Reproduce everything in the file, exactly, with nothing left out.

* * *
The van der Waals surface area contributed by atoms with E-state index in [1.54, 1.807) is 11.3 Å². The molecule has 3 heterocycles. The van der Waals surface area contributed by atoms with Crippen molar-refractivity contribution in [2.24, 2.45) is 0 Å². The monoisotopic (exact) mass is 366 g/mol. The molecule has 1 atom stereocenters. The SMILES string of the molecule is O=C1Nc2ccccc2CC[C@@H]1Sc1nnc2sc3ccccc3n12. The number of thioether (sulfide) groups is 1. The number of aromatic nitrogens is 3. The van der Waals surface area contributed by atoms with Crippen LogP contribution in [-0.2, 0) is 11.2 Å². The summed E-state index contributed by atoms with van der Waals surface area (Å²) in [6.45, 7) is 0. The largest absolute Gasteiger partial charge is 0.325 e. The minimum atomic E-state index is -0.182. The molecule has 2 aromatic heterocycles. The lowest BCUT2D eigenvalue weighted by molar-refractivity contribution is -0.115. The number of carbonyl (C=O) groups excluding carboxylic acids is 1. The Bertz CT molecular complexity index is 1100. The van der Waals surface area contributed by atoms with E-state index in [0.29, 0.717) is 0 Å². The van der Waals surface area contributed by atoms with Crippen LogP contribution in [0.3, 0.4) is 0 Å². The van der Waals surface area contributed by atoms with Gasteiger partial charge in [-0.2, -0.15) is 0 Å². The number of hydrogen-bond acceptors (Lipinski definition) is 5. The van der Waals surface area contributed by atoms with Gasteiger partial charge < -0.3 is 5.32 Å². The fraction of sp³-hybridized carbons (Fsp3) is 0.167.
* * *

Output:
The van der Waals surface area contributed by atoms with E-state index in [1.54, 1.807) is 11.3 Å². The molecule has 3 heterocycles. The van der Waals surface area contributed by atoms with Crippen molar-refractivity contribution in [2.24, 2.45) is 0 Å². The monoisotopic (exact) mass is 366 g/mol. The molecule has 1 atom stereocenters. The SMILES string of the molecule is O=C1Nc2ccccc2CC[C@@H]1Sc1nnc2sc3ccccc3n12. The number of thioether (sulfide) groups is 1. The number of aromatic nitrogens is 3. The van der Waals surface area contributed by atoms with Crippen LogP contribution in [-0.2, 0) is 11.2 Å². The summed E-state index contributed by atoms with van der Waals surface area (Å²) in [6.45, 7) is 0. The largest absolute Gasteiger partial charge is 0.325 e. The minimum atomic E-state index is -0.182. The molecule has 2 aromatic heterocycles. The lowest BCUT2D eigenvalue weighted by molar-refractivity contribution is -0.115. The number of carbonyl (C=O) groups excluding carboxylic acids is 1. The Bertz CT molecular complexity index is 1100. The van der Waals surface area contributed by atoms with E-state index in [0.29, 0.717) is 0 Å². The van der Waals surface area contributed by atoms with Crippen LogP contribution in [0.3, 0.4) is 0 Å². The van der Waals surface area contributed by atoms with Gasteiger partial charge in [-0.2, -0.15) is 0 Å². The number of hydrogen-bond acceptors (Lipinski definition) is 5. The van der Waals surface area contributed by atoms with Gasteiger partial charge < -0.3 is 5.32 Å². The fraction of sp³-hybridized carbons (Fsp3) is 0.167.